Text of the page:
Ver. 1. He that hath suffered in the flesh, hath ceased from sins. Some expound these words of Christ; but he never had committed the least sin. The true sense is, that every one who suffers by Christ’s example, leaves off a sinful life, so as not to fall into great sins. Wi.

Ver. 3. For the time past is sufficient, &c. As if he said, you who were Gentiles, have already lived too long in vices before your conversion; so that they who are not yet converted, admire[1] at the change they see in you, make a jest of you, talk against you for your not running on with them in the same wicked and shameful disorders: but they shall render an exact account of all to the just Judge of the living and the dead. For as I told you before, in the last chap. (v. 19.) for this cause (i.e. because Christ is judge of all) he descended to the place where the souls of the dead were, and preached to them, shewing himself, their Redeemer, who judgeth and condemneth those who had lived according to the flesh, but gave life to those who had lived well, or done penance according to the spirit of God. Wi.

Ver. 8. Charity covereth a multitude of sins. It is a great means to atone for them; or it may signify, that a charitable mind excuses many sins in others. Wi.

Ver. 10. As good stewards of the manifold grace of God. An admonition to the ministers of the gospel, to employ well their talents and the graces received to the honour and glory of God. Wi.

Ver. 12. Think not strange, &c. Be not surprised, nor discouraged that a hot and sharp persecution is come upon you at this time, as if it were a new and an extraordinary thing. It is what you must expect and be ready to receive with patience, and even with joy, when you suffer as Christ did before you, and for his sake: this is the way to eternal happiness in heaven. Wi.

Ver. 14. Which is of the honour, glory, &c. He gives them the reason why they must rejoice and look upon themselves happy to suffer for the name of Christ, because to suffer for God’s sake is glorious, is a mark that the glorious, the honourable, and the powerful spirit of God rests upon them: for as Paul said, (Heb. xii. 6.) “For whom the Lord loveth, he chastiseth; and he scourgeth every son whom he receiveth.” Nothing then is more honourable, nothing more advantageous, than to suffer for being a Christian. This word is only found here, and Acts xi. 26. Wi.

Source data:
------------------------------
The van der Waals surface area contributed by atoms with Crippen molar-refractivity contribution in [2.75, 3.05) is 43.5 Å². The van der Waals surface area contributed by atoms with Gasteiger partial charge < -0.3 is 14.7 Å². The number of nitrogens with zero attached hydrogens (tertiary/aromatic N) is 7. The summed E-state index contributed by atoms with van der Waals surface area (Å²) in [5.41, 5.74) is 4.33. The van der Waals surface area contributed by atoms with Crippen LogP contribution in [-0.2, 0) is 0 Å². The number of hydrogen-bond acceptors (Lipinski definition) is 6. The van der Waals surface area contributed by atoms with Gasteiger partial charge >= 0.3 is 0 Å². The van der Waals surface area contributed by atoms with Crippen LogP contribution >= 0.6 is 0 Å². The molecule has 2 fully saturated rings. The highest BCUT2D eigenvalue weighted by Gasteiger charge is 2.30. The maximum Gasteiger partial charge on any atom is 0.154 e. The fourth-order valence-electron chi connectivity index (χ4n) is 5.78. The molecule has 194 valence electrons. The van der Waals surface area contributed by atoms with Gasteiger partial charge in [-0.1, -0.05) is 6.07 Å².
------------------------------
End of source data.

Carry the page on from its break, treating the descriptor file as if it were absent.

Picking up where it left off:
Ver. 15. Or a railer.[2] The Greek here signifies one that does evil, or a malefactor. — Or as coveting the goods of others.[3] The Greek rather signifies one curiously prying into the affairs of others, which Protestants translate a busy body. Wi.

Ver. 17. The time is that judgment should begin at the house of God. By judgment seems to be here understood afflictions, persecutions, and trials in this world; and the sense is, that the time of this life is a time of suffering. — And if first at us. That is, if the justice of God deal in this manner with his friends whom he loves, much greater will be hereafter the punishments of sinners, and of those who have refused to believe in Christ. Wi.

Ver. 18. Scarcely. That is, not without much labour and difficulty. Ch.

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[1] V. 3. In quo admirantur, xenizontai, from xenos, hospes, peregrinus. The same word is used v. 12, nolite peregrinari in fervore, me xenizesthe te en umin purosei: in ustione, meaning the heat of persecutions.

[2] V. 15. Maledicus, kakopoios, malefactor.

[3] Ibid. Alienorum appetitor, allotrioepiskopos, aliorum inspector.